A South Phoenix charter school said problems with teachers involving knives on campus, apparent mental illness, and nude photos on a tablet led to its failing grade in the state’s new rating system.
The George Gervin Prep Academy asked the Arizona Board of Education to simply not grade it this year after a series of alarming incidents with teachers.
The A-F letter grades were released last week, resulting in 73 schools that appealed their grades. Most appeals related to data collection or calculation errors.
The appeals were published online Monday by the Arizona Center for Investigative Reporting.
But George Gervin Prep Academy’s appeal stands out.
The school acknowledges it had an “unusually daunting school year” resulting in a failing grade, and it cited four teachers in particular, all of whom were in the testing grades, in its appeal.
The incidents involved are alarming and range from attendance issues to inappropriate conduct with students to bringing a knife to the school during AzMERIT testing.
The four teachers represent a sizable portion of the school’s teaching staff. On its website, the school shows just 14 teachers. The school says it serves 200 students from kindergarten to eighth grade.
The school’s superintendent, Barbara Hawkins, said the school worked quickly, while balancing human resources issues with personnel, to handle the problematic teachers. She said the school put new programs in place to train and manage teachers since then. For instance, the school now has a pool of substitutes readily available so they can remove teachers as soon as possible, should the need arise, Hawkins said.
She also noted the ongoing teacher shortage the state has seen as a factor. It’s been hard to recruit and retain good teachers, she said, though the four teachers that had problems were all qualified and certified.
The school could have easily taken the failing grade, moved forward and not publicly acknowledged what was happening, Hawkins said, but instead it chose to discuss the issues with education officials in the hopes similar situations won’t happen again.
“Our kids deserve so much more, and they deserve the best,” she said.
Last school year, a fifth-grade math teacher was an ex-Marine dealing with post-traumatic stress symptoms who was also going through a divorce and custody battle.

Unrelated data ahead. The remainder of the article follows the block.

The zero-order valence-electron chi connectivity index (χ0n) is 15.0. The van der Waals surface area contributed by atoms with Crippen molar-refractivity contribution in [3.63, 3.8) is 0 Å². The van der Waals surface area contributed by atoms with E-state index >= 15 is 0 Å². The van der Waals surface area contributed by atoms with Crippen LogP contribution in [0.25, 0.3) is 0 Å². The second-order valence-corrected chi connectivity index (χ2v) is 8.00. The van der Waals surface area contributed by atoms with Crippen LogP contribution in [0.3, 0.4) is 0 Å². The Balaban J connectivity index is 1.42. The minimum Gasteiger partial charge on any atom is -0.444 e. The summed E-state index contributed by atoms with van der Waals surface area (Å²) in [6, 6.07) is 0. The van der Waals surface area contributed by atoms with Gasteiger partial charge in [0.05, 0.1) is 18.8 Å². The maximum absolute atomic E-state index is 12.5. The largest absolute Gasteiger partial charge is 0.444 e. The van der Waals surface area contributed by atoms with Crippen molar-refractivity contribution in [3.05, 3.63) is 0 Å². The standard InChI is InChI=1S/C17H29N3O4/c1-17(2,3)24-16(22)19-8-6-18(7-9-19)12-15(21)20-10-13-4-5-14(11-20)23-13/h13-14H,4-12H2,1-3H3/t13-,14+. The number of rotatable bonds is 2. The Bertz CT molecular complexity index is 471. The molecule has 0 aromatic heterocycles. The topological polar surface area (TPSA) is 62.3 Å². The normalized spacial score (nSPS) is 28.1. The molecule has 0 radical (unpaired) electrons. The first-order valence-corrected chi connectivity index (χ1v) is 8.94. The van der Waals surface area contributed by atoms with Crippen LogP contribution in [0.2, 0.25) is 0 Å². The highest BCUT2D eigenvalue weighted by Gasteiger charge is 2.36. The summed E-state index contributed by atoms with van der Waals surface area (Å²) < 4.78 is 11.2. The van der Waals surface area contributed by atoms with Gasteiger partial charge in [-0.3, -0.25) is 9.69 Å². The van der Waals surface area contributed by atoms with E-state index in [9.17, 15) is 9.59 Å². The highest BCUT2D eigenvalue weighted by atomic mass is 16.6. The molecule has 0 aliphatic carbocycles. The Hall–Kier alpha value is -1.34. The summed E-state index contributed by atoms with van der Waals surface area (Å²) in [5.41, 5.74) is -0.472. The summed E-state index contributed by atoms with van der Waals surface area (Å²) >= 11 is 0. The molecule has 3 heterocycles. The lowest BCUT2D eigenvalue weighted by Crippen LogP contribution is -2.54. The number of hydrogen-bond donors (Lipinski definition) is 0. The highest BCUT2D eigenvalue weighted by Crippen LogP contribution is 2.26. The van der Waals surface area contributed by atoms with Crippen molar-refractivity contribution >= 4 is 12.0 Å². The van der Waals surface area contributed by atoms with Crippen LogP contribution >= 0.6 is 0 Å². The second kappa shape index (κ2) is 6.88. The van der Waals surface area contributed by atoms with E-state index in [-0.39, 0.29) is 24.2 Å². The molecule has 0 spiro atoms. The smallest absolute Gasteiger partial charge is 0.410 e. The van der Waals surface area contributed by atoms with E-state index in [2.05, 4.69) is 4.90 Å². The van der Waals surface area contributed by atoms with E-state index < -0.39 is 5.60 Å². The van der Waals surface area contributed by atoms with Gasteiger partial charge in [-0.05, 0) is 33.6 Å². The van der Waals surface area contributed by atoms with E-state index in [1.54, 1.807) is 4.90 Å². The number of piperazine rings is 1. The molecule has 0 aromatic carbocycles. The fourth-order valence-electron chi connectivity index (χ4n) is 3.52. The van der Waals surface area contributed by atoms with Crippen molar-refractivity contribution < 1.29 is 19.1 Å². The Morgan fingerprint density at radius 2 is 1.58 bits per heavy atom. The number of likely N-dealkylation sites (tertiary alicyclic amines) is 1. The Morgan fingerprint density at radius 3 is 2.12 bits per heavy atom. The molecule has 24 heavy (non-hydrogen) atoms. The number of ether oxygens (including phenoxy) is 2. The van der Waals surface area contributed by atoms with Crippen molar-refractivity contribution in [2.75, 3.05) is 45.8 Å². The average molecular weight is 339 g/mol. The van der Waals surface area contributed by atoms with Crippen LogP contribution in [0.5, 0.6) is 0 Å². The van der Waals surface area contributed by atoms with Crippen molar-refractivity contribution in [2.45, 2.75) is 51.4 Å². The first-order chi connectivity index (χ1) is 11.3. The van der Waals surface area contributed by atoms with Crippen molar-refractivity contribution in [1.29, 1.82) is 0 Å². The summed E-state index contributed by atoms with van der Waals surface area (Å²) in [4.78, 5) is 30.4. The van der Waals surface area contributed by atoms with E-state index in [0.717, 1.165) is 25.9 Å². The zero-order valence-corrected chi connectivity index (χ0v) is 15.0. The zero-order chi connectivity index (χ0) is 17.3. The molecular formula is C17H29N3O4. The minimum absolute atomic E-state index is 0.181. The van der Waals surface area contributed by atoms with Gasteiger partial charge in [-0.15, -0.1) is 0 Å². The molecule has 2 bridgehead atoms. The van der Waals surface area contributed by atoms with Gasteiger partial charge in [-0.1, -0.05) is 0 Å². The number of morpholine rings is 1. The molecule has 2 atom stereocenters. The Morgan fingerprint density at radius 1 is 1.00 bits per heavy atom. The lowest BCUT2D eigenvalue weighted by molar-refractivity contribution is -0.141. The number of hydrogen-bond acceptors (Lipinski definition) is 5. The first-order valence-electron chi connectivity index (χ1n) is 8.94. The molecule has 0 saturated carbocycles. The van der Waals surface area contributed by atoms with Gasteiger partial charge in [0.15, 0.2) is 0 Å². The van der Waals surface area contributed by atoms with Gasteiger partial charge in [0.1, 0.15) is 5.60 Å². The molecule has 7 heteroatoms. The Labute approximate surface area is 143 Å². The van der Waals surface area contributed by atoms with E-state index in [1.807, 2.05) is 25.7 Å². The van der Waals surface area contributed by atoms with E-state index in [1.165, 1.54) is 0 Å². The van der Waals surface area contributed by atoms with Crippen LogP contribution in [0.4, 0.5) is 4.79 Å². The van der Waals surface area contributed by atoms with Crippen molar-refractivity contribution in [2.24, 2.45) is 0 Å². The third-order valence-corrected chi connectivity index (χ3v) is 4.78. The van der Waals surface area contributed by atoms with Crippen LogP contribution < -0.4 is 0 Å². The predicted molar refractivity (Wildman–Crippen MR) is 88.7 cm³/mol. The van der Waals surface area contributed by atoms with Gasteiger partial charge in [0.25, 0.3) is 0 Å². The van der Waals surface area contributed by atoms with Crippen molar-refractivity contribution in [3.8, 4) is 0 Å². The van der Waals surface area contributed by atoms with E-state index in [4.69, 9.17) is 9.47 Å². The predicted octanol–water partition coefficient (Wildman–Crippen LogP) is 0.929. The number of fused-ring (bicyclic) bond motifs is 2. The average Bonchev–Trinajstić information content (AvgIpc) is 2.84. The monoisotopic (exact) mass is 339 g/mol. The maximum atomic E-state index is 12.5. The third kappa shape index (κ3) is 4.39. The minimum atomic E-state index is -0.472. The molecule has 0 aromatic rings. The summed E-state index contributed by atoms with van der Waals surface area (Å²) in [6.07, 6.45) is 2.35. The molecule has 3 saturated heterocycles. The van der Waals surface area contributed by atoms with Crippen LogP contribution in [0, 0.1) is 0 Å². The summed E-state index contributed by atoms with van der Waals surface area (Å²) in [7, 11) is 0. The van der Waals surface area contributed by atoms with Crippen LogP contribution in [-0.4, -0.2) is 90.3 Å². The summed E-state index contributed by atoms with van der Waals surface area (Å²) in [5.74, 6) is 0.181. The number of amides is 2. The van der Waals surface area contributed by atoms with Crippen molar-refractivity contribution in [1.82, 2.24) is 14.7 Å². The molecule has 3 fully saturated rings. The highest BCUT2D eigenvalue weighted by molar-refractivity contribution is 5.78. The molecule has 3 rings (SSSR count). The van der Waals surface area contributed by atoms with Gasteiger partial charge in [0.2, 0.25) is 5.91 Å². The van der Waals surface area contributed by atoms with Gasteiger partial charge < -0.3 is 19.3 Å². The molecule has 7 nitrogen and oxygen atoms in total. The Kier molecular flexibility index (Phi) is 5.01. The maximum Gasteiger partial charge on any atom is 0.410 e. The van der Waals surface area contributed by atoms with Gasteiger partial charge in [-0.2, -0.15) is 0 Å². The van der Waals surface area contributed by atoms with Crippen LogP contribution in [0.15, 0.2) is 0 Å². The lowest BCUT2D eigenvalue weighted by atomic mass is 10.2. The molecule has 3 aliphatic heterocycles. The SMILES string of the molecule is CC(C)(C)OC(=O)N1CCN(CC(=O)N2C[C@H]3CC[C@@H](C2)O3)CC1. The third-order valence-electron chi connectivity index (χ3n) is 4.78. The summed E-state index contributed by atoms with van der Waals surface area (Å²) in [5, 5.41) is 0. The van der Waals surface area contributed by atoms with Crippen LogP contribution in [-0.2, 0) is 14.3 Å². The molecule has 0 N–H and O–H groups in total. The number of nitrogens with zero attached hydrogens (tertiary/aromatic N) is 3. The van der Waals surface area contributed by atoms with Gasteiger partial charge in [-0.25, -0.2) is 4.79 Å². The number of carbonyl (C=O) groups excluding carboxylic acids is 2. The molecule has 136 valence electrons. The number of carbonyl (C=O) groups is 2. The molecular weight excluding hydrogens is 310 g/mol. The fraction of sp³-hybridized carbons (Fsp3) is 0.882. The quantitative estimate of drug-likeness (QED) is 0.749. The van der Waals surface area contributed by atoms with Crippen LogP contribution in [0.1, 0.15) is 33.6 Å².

“He created a hostile environment that lead to him having a knife on campus March 28, 2017, during testing,” the appeal says.
Students said they were afraid and uncomfortable. The teacher began acting erratically after that, not showing up, sharing inappropriate information and bullying kids and staff members. He eventually resigned after several disciplinary steps.
In supporting documents included in the appeal, students’ notes say the teacher played inappropriate movies that included a lot kissing and “also a little booby action” to fifth graders. He also made inappropriate comments to students and had naked photos on his phone and other devices, the students claimed.
“One day when we were using his tablet as a dictionary, we saw pictures of naked people,” one student note says.
One student wrote a list of other students and the various reasons the teacher made fun of them, for reasons like their height, laugh, hair and skin color.
Another teacher who taught 7th and 8th grade English and Language Arts was “immensely affected by the presidential election” and “began to show signs of mental illness.”
The song “Proud to be an American” proved to be triggering for the English teacher when another teacher played it on Veterans Day, the appeal says. He also discussed death and committing suicide, and told students about how he used to be on drugs. He was eventually let go.
A third grade teacher who was considered a mentor and leader to other teachers was going through a divorce and had attendance issues. After the attendance problem was brought up with her, she “became very paranoid and began to show signs of distrust” to other staffers, negatively affecting morale at the school.
Her students obtained zero percent proficiency in math. She was ultimately told her services wouldn’t be needed next year.
A fourth teacher was diagnosed with a bladder disorder and “began to wear an exposed catheter.” He wasn’t operating at full capacity, and his attitude toward students “became very unsettling.” He was asked not to come back at the end of the school year.
The school said in its appeal that it removed its principal the previous school year and has been working to revamp its teachers, academic model and learning environment. The new principal had inherited the staff and was trying to motivate them to succeed, the appeal said, but was ultimately unable to fully turn things around in the seven months she had been in charge so far.
Many of George Gervin Prep Academy’s students are low performers when they arrive at the charter, and the troublesome teachers didn’t effectively increase their performance, the school wrote.
Receiving an F doesn’t accurately represent the school, and it would diminish the confidence of parents and students, the school said.
All staff had to reapply for their jobs for this school year, and the school conducted a national search for teachers, it wrote. The school also increased its base salary and offers additional perks like professional development and performance bonuses. The school has also “strengthened” its board of directors by adding more members, most of whom are educators, it wrote.